But it isn’t betrayal. Because it’s expected.

I grew up in a Christian household. What did I expect?

No one is hurting me. I am not a martyr. My grandmother might tell me that I can’t be gay “with that face,” and even though I have no idea what that comment means, I do know that it isn’t a betrayal.

I feel like a martyr, like people are being cruel. They aren’t. I have never been called a faggot, except by a gay person using the word affectionately. I’ve never been hit or beaten, because at 6’ 5”, no one would try. I get to have a little blog – my supporters come to the front, any detractors – if they exist – have not made themselves known. If they are out there, they detract out of sight.

I do not hurt. No one has hurt me.

Read Between the Lines: John 12

The Plot Against Lazarus. The Perfume of Jesus. The Importance of Jesus’ Death. Continuing Reasons for Disbelief.

Don’t you just love it when someone calls you out on something – in a particularly rude way – and you have the perfect justification.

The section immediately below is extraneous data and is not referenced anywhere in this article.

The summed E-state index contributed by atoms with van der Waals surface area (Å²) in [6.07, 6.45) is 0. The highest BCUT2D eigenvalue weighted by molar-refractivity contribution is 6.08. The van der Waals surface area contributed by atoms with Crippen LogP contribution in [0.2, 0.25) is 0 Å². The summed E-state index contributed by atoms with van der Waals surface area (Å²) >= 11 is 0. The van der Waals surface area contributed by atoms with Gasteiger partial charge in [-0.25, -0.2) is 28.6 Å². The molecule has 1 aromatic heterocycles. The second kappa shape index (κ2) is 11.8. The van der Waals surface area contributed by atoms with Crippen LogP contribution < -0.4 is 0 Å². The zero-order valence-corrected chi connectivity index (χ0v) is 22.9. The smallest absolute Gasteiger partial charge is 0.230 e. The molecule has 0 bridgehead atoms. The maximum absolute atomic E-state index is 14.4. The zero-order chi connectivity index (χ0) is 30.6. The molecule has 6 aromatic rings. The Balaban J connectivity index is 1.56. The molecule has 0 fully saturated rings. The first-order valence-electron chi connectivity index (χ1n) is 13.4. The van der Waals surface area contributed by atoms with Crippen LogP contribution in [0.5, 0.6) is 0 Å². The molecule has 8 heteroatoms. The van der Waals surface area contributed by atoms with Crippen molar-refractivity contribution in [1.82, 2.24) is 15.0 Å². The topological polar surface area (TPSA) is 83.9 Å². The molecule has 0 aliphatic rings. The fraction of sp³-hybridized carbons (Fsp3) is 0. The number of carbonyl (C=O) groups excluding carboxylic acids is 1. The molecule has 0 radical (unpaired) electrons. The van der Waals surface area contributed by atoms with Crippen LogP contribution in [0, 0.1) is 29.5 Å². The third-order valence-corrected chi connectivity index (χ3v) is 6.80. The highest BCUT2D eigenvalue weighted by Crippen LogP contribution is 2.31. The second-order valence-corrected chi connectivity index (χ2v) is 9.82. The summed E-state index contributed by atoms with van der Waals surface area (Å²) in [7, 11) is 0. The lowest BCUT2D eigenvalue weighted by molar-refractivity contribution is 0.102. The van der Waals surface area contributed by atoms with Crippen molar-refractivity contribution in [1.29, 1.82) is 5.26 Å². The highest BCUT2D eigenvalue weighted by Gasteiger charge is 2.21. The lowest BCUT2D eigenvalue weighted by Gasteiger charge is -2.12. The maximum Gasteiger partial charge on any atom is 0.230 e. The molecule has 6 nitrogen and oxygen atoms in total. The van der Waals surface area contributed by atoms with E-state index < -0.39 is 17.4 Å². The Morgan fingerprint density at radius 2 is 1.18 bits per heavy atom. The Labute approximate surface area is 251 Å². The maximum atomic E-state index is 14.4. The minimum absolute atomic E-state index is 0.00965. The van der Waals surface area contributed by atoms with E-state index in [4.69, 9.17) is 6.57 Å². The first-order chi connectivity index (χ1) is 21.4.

Like someone calls you out in front of everyone – “Oh look at that, Jesse is late again.” And then you get to turn and say, “Yeah, Mark that’s because my grandpa died. So there.”

So vindicating.

Well the Bible got me, or at least, I think it did. I have spent some part of my time in the past few entries making points that stuff seemed “against message” or antithetical to the purpose of Jesus’ ministry. I truly was not attempting to split hairs or cause a ruckus over beloved stories. Don’t forget – this blog is all about immediate responses. Rarely do I get the chance to reflect for a long time on a certain passage.

Well, remember when I said that I sort of understood Judas’ viewpoint in the whole perfume-hair-feet debacle? When Judas said Jesus should have sold the perfume for money for the poor? John clarifies: